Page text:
Barrows Dunham's 1947 work of popular philosophy deserves the widest possible audience in 2020.
Fifty years later, one of the greatest films ever made has scarcely aged a day in the ways that matter
A dopey dud: a mix of satire and horror that doesn't manage to be either funny or scary.
Alan Vega is dead, and that means there will never be another Suicide album. But it also means there will never be another Alan Vega album, and that matters at least as much to me.
NPR commentator, author, and sardonic voice of the disgusted put some of his best material to wax in this collection that is regrettably out of print.
Bonus beats for a world that lives technology rather than just using it.
Until we get a Tackhead box set, these two discs will have to do as a source for anthologizing most of the band's best sampler-drum-machine-and-funk moments.
The first of a series of records by Edition Omega Point that explores the undeservedly unheard Japanese avant-garde.
Somewhere between Herbie Hancock's electronic pop-jazz of the 1980s and the more omnivorous, open-ended experimentalism of artists like David Byrne or Brian Eno.
Those purveyors of sinister whimsy went headfirst into the abyss with this undulating black mirror of a record.
Tar-caked, blackened, lugubrious, and barbed, the long-lambasted 1996 Ministry album has held up far better than seemed possible.
Lost treasures from the dungeons of the On-U Sound label, unearthed at last.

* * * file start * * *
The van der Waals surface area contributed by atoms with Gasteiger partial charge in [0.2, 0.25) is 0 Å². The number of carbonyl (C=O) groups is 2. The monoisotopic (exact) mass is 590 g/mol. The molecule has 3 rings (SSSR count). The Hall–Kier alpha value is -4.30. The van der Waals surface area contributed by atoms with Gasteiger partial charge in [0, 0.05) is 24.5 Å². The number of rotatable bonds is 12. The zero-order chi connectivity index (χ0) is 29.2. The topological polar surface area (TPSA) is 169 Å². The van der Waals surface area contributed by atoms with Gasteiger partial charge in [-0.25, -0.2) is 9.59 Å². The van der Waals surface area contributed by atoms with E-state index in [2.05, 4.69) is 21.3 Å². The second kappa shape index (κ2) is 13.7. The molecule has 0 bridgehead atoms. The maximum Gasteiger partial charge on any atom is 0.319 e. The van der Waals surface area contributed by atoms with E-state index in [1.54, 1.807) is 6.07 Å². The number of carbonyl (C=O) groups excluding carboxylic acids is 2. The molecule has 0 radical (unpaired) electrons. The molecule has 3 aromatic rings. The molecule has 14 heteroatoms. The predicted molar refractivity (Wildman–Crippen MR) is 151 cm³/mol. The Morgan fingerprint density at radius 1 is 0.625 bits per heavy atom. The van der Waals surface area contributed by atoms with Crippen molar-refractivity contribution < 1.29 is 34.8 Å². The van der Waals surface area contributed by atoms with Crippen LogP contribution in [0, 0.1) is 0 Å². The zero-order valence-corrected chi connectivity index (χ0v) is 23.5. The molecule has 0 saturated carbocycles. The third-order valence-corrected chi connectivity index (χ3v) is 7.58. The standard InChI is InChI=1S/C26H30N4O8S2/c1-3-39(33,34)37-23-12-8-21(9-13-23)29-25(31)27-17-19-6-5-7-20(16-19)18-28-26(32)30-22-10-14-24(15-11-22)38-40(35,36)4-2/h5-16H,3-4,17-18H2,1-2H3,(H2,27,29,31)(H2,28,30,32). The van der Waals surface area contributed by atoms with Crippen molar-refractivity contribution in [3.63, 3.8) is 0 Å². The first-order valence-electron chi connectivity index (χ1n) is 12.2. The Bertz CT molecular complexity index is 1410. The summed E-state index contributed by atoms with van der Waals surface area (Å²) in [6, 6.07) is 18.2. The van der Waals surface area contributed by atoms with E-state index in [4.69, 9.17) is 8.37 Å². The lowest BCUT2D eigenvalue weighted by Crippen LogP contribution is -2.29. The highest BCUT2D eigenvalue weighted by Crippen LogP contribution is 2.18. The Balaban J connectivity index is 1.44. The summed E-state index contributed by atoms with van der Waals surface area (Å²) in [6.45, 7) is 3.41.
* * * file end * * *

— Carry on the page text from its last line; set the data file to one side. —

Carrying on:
Twenty years on, James Cameron's (and Kathryn Bigelow's) millennial cyberpunk masterwork still packs the kinds of wallops mainstream filmmaking has retreated from in near-panic
Amateurish, clumsy, primitive, and weird, but all in such an unselfconscious and unmannered way, these films end up generating an endearing fascination
Unseen for decades except by the most stalwart, this startling early-'80s experiment remains contemporary for reasons entirely apart from its groundbreaking visuals
How did this astonishing little miracle of a movie -- easily the best adaptation of Robert A. Heinlein's work to film yet -- pass without leaving so much as a ripple?
Klaus Schulze's first foray away from Tangerine Dream showed it wasn't the synths that made him what he is.
Hitoshi Matsumoto's latest cinematic shaggy-dog story willfully goes up blind alleys, but that's no reason to follow along.
Scarlett Johannson does so much with so little, in this minimalist story of questioned self-identity.
Forget about the ridiculous premise, if you can; Luc Besson's latest gets major props for sheer audacity.
Does humor belong in music? Yes, but even if it didn't, you're getting it anyway.
Out of two men talking, nothing more, came one of the best films of its decade.
An attempt at politically tinged SF, but only an attempt: such are the risks of not thinking through fully the implications of your premise.
When John Zorn and Bill Laswell joined forces, the results were nothing short of seismic.
Japan's underground tribal unit didn't record much, but the best of its moments are here in one convenient place.
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